Luckily, though short, the game does have a good bit of replayability, due eniterly to the fact that each character has a unique segment in each of the five levels. The levels follow a specific pattern by starting the characters in a shared environment before sending them to their own section, which is followed by another shared section, which ends in a boss battle.
It is my opinion that the differences between each characters levels replaces the difficulty options. For example, during the third level (an underwater level), Mickey is able to crawl through a small gap and ends up in the belly of a whale. Donald, on the other hand, can't fit his large rump through the gap and is forced to double back and swim to the surface for a more challenging platforming section. Of course, if the game were being played by two players, than Mickey would be able to pull Donald through the gap, which would send the pair to either Atlantis or a bizarrely dry version of King Triton's Palace.
That leads us to probably the best bit about the game. It is not only a two player game, but an actual cooperative game. The players must work together to not only overcome enemies but obstacles as well. They can stand on each other's shoulders to reach high platforms, lower ropes, and help push a handcar through a collapsing mine.
Each of the cooperative sections are more challenging (due to the cooperative nature) and often more inventive than the single player sections, except for the final one. Where as in the single player game Mickey or Donald explore the area behind the mirror or a hedge maze respectively, in the cooperative mode, the two end up in a room of doors, each of which takes them back to an already explored area. Seeing as the game is only an hour long, the section ends up feeling extremely tedious.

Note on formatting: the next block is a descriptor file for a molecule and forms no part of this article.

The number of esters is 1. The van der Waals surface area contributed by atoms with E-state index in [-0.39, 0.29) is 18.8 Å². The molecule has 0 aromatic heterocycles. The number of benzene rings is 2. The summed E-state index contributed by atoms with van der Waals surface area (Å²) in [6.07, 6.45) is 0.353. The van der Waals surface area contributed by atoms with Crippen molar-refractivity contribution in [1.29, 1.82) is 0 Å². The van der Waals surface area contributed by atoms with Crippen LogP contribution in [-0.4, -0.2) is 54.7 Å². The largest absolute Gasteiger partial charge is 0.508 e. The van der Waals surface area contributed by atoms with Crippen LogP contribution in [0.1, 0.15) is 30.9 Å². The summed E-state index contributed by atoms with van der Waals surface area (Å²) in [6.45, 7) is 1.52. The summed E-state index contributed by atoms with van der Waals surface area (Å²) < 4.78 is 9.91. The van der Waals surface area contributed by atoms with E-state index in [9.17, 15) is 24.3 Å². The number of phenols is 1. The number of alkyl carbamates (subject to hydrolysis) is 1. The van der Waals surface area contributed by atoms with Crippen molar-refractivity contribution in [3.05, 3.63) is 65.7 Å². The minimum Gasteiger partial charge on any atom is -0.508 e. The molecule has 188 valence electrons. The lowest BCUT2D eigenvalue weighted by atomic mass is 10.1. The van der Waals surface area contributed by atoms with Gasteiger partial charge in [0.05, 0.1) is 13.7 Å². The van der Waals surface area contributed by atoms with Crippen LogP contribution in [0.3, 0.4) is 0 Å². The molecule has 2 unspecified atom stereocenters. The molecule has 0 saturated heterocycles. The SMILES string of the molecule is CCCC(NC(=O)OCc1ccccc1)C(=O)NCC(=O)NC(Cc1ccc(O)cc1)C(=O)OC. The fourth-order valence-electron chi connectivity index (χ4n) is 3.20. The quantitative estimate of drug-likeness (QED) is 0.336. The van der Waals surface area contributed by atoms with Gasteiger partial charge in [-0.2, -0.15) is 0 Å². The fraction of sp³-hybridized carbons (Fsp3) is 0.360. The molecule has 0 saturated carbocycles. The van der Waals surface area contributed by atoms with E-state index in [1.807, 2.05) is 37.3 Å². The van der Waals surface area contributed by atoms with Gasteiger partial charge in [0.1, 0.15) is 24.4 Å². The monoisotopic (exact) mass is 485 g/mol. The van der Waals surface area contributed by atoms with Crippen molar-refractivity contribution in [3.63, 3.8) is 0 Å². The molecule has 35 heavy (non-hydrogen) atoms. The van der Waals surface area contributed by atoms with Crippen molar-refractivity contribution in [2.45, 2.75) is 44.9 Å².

The bosses, unfortunately, are no different between the various modes, meaning that they are even more simple on the two player game. Most bosses take about five hits to bring down, and when two players are working in tandem there isn't really any strategy required.
After each boss, Mickey and Donald are granted a tome of magical knowledge, which will grant them a spell that will get them through the next level. These spells are mostly just varying modes of transportation, such as a magic carpet, a bubble that allows them to breathe underwater, and a teleportation spell. Even the spell that allows them to control cards does little more than create platforms. Though these spells don't change the gameplay up to drastically, they add to the magic of the game and are still enjoyable if only because hearing Donald say "Alakazam" is always amusing.
The music is definitely the highlight of the game. It covers a wide range of styles and almost all of them are pleasing even if they aren't terribly memorable. Unfortunately, the same can't be said about the sound affects, though most are passable, some, such as the sound of swimming in the bubble, are grating to the ears.
All in all, World of Illusion is a well made game. It's beautiful, and the music is wonderful. However, it's simply too easy to be played multiple times by someone good at these types of games. Yet, if you have a kid that has a friend, than this game would probably be right up their alley.